Minimum tax rate: a story of high expectations



An effective MTR will lead to increased tax costs for multinational groups that are currently using tax incentives in different countries. The reduced effectiveness of tax incentives can stimulate or reinforce the relocation of mobile business activity away from low-tax areas.

By Sudhir Kapadia and Matthew Mealey

In October 2020, the OECD released a series of papers titled “Addressing the Tax Challenges of the Digitization of the Economy”, regarding its Base Erosion and Profit Shifting (BEPS) 2.0 project. These include the Pillar Two Blueprint offering global minimum tax rules to ensure that global multinational income is subject to the agreed minimum tax rate (MTR). The plan was supposed to provide a “solid basis” for a future agreement; however, it was made rather academic, given the complexity of the proposals which are the subject of intense negotiations within the Inclusive Framework (IC) of 139 jurisdictions.

Recently, MTR’s proposals have gained momentum following the clear intention signaled by the new US administration to engage in multilateral tax policy efforts, including BEPS 2.0. This led to the June G7 summit communiqué, its subsequent affirmation by the IF, and recently the G20 economies agreed to a more stable and fairer international tax architecture. A high level consensus seems to have been reached by the IF for an MTR of “at least” 15%. In addition, the implementation timeline has increased to 2022 for multinationals headquartered in the United States and to 2023 for others.

The objective is to reduce tax competition by ensuring that the profits of multinational groups are subject to minimum tax regardless of their domicile or their operating markets. Although each country always sets its own tax rate, this proposal allows corresponding countries to levy additional taxes if a multinational’s tax liability falls below the prescribed threshold country by country.

The proposals will have an impact on digital and non-digital businesses. Furthermore, fixed rate tariffs are not a measure that only targets artificial or harmful tax incentives, but rather reduces the economic impact of all lower corporate tax rates and incentives.

While the confirmation of the G20 and the IF mark important milestones in the progress of the work, efforts are now focused on subsequent negotiations between 139 countries to finalize the finer aspects of the proposals and the implementation plan (expected from October-2021).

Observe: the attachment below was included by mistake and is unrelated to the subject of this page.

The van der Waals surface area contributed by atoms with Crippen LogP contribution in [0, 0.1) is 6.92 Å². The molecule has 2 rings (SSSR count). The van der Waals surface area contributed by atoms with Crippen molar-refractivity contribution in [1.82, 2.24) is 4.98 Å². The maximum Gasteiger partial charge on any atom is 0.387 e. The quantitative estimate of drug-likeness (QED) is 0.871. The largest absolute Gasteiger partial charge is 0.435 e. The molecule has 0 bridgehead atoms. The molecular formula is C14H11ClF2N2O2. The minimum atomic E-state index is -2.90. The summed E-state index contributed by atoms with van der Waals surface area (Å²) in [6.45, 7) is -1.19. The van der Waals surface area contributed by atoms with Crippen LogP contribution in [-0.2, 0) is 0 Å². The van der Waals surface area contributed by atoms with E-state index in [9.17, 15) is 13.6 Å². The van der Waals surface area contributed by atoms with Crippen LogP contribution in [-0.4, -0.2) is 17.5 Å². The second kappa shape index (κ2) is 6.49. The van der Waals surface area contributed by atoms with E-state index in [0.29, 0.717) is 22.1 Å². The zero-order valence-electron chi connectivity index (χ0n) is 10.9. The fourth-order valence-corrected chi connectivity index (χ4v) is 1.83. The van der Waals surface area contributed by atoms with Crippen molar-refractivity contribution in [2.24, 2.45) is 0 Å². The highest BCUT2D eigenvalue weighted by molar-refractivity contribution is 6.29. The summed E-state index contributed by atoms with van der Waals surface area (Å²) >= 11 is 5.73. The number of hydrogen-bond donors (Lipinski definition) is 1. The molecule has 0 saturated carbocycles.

An effective MTR will lead to increased tax costs for multinational groups that are currently using tax incentives in different countries. The reduced effectiveness of tax incentives can stimulate or reinforce the relocation of mobile business activity away from low-tax areas.

The large developed countries of the G7 are likely to benefit from the TM either through higher tax collections or a reduced impact of tax competition, or both. Various large developing countries in the G20 (e.g. China, South Africa, Mexico) have corporate tax rates higher than the average tax rate and one can also expect that they support these proposals.

Countries that provide incentives under the TM will have to decide whether they wish to increase their own tax rate to the new minimum. This may increase their own tax return but decrease their relative competitiveness. If the effectiveness of tax rate competition decreases, countries may also want to strengthen alternative economic policies and increase competitiveness in other areas to compensate for this.

From an Indian perspective, the recently announced preferential tax rate of 17% (for new manufacturing companies) would likely not be affected by the MTR. Indeed, incentives at or near the level of the MTR become relatively more competitive when the value of the more generous incentives is reduced. To this extent, India was to support an MTR of at least 15%.

Although India is poised to remove many incentives, a number of well-targeted incentives related to income and investment continue to exist. It seems important that the G20 / IF consider whether an exception should be made for political incentives in order to balance fiscal and economic considerations, especially in developing / low-resource countries.

Also relevant for India is the first pillar proposal to allocate the global profits of multinationals to market jurisdictions offering active client participation, even in the absence of any physical presence in those jurisdictions. The G20 / IF has agreed that 10% of global multinational profits be considered routine profits and that 20-30% of the remaining profits be allocated to market jurisdictions. India might ask for a higher allocation given the huge client base it offers to multinationals. In addition, India could oppose the US proposal to apply the first pillar to the top 100 multinationals compared to the top 300 multinationals originally proposed by the OECD. Also, it will be interesting to see the impact on India’s equalization levy, especially as the United States has called for the abolition of the digital services tax and its equivalents.

Kapadia is EY’s tax manager in India and Mealey is the senior partner, EY Global. Views are personal

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